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— By Pat Foran, Editor
It happens every just-before-spring: Railroaders, suppliers and other industry supporters climb Capitol Hill to talk legislative and regulatory issues with Congressfolk. And by all accounts, this year’s Railroad Day on Capitol Hill — held March 7 in Washington, D.C. — was a big success. It attracted a record attendance of nearly 700 industry representatives, according to the American Short Line and Regional Railroad Association (ASLRRA).
The rail lobbyists for the day met at 330 congressional offices to discuss their usual-suspect concerns. They asked lawmakers and/or their aides to: oppose longer, heavier trucks; preserve “balanced economic regulation” of the rail industry; and extend and make permanent the Section 45G short-line tax credit by cosponsoring the Building Rail Access for Customers and the Economy Act. That bill would amend Section 45G by removing the sunset provision — it’d make the tax credit permanent or at least extend it for a minimum of 10 years.
In the meetings I attended/observed, lawmakers and their aides clearly were receptive to the rail message(s). Credit the groundwork laid (and pre-event prep work provided) by leaders of the ASLRRA, Association of American Railroads, National Railroad Construction & Maintenance Association (NRC), Railway Engineering-Maintenance Suppliers Association and Railway Supply Institute. But as ever, the rail citizen lobbyists carried the Day. It’s why the event works.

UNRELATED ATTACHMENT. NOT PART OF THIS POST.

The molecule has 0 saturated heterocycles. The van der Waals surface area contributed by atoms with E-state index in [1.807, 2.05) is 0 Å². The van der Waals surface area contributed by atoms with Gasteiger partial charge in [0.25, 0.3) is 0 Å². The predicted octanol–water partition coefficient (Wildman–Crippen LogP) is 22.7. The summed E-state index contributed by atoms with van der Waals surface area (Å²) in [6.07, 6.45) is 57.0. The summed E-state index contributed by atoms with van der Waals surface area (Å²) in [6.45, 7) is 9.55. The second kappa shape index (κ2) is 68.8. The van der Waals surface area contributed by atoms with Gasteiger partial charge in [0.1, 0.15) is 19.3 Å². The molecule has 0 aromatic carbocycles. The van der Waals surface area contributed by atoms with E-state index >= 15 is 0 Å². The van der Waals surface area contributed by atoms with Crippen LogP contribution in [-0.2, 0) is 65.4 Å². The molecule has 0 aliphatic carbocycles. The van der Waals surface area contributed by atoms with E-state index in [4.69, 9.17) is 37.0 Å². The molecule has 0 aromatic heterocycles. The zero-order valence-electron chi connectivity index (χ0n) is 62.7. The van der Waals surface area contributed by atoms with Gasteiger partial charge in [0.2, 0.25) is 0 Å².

As NRC President Chuck Baker told participants during the orientation session: “You are extremely good at this. You use real words — it’s your words vs. D.C. speak.”
And while D.C.-speakers did seem to support a lot of what the rail advocates had to say/suggest/push, they were less than sanguine about the near-term prospects of anything rail-related getting done, especially given the tone and tenor and issue fluidity in Washington.
That neither surprised nor fazed the citizen advocates I tagged along with. Many were Railroad Day vets. They’d heard, observed and felt the slow grind that is D.C. in previous Hill visits, and seemed to take it in stride. Some might even have prepared for it. Although they’d been asked in the orientation session to stick with the program, a few rail citizen lobbyists veered from the script — only after succinctly (and, I think, effectively) completing their mission. If time permitted, they asked about other issues they cared about, from the federal RRIF loan program to the rumblings about new tariffs on steel and aluminum.
I don’t think their veering muddled the message-sending, the way it might have at past Railroad Days. In the sessions I sat in on, railroaders consistently demonstrated how engaged and locked in they can be. Given the aforementioned issue fluidity that you can feel as you walk those marble-floor halls of Congress, the ability to engage and lock in is crucial — and, I’d think, duly noted by lawmakers and aides seeking focus of their own.